By BILL YEE

How many of you remember the 1947 Danny Kaye film “The Secret Life of Walter Mitty”? For younger readers, Google the title. There was also a 2013 remake starring Ben Stiller.

Walter Mitty in both films daydreams of living a different life. In the case of the life of my friend Bob Wiessler, he lived a life that Walter Mitty would have dreamed of.

Have you had the  privilege to meet a rare individual who has had a great impact on your life? Bob Wiessler was one of those individuals for me.

Bob has been a friend for over 40 years. He taught next-door neighbor to me at Marguerita School and was the first person who befriended me when I started my teaching career in the Alhambra Unified School District. Bob was an outstanding math teacher.

Bob was part of “The Greatest Generation” and embodied the ideals of his generation.

Bob Weissler

Early in my teaching career, Bob was a silent mentor. I learned classroom management skills by observing the way he operated in the classroom. And, in life, Bob was a great role model for me despite being 25 years older.

Bob embodied Midwestern values. He was one of the nicest guys without one prejudiced bone in his body. I used to tell him that he was born an American but was a true citizen of the world.

He was modest despite being a great athlete in his youth. He treated everyone with respect and I never heard him say a discouraging word about anyone. A frequent utterance by him was “If only people could live by the Golden Rule!”

Now Bob was not a perfect angel. He has told us many stories of his mischievous youth. In other words, he was a prankster.

Among his childhood friends was Jerry Burns, who was the offensive coordinator of Green Bay Packers during the Lombardi years and later became the head coach of the Minnesota Vikings.

Bob served in the U.S. Navy during WWII. His bunkmate and friend was Patrick Moynihan, the future senator from New York. He told the story of how both of them had a great shore leave visit in Cuba.

Bob Weissler

When Bob was a junior in high school he was told by a doctor because of a spinal condition he would not be able to ever play sports again. Bob proved the doctor wrong! He was a member of the state of Michigan high school football championship team and later played freshman baseball at the University Michigan, assuming the identity of one of his classmates.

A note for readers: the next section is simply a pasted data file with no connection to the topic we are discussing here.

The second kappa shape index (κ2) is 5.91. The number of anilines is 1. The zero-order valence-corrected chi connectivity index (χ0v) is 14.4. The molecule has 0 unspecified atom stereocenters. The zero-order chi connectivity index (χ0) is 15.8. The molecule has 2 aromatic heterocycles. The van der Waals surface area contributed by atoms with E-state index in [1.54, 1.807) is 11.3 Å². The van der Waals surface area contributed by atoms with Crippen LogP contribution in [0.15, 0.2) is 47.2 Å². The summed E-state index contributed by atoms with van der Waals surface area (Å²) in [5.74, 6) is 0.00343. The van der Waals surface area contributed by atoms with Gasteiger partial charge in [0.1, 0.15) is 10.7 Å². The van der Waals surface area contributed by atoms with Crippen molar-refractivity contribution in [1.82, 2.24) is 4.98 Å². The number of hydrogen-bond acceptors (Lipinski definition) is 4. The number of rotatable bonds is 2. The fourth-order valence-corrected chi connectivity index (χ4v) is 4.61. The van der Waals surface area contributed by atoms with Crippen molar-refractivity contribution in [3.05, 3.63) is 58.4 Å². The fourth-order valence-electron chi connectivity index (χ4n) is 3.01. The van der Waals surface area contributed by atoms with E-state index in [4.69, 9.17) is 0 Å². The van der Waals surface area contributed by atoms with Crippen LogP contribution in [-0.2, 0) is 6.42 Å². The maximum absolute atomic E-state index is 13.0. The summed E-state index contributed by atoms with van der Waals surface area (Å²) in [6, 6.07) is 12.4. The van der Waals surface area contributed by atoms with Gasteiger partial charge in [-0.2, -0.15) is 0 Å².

He was a member of the PCC (Pasadena City College) state championship baseball team. At one point he held the record for the highest batting average for a second baseman. Bob was a scratch golfer and, in his youth, considered trying to qualify for the PGA tour.

After he graduated from USC, Bob was the recreation director at Eniwetok in the Bikini Atoll during the H-bomb tests. He saw and felt the impact of the potential use of nuclear weapons and was amazed at its potential destructive properties. He hoped that no nation would ever use such a destructive weapon.

He had wanderlust. Bob traveled throughout Europe…Wimbledon, French Open, bullfights in Spain…Hawaii. Bob once saw two World Cup games in Europe the same day driving a Renault he bought in France. He went to Peru to teach English. This is where he met Judy, his future wife.

While in Peru in the late ’60s, he decided to drive back to Alhambra in a newly purchased 1966 VW bug. I don’t think too many people would attempt this but my Walter Mitty friend did. Not only that, after he retired, Bob and his wife Judy drove a VW camper all the way to the Arctic Circle from Pasadena!

What made Bob was Bob himself. He was a friendly neighbor, loved to tell a joke (G-rated). He was well known at Trader Joe’s in San Gabriel and was the unofficial greeter at the tennis courts at Live Oak Park in Temple City. When he met someone new he treated him or her like a long-lost friend.

Bob was never overbearing in his presence. His presence always brought a smile to one’s face. A contact with Bob made your day a better day.

My Walter Mitty friend recently passed away at the ripe old age of 94. (We would frequently tease him about his age. I used to ask him what it was like crossing the Delaware with Washington. Ha!) I told him that we would have a great party when he turned 100. Unfortunately, that will not happen. I will miss our weekly phone calls and the corny jokes.

He lived a good life and I will mourn his passing but celebrate his Walter Mitty life. He did it his way!

Bill Yee is a retired Alhambra High School history teacher. He can be reached at paperson52@gmail.com. Opinions expressed are not necessarily those of The Rafu Shimpo.

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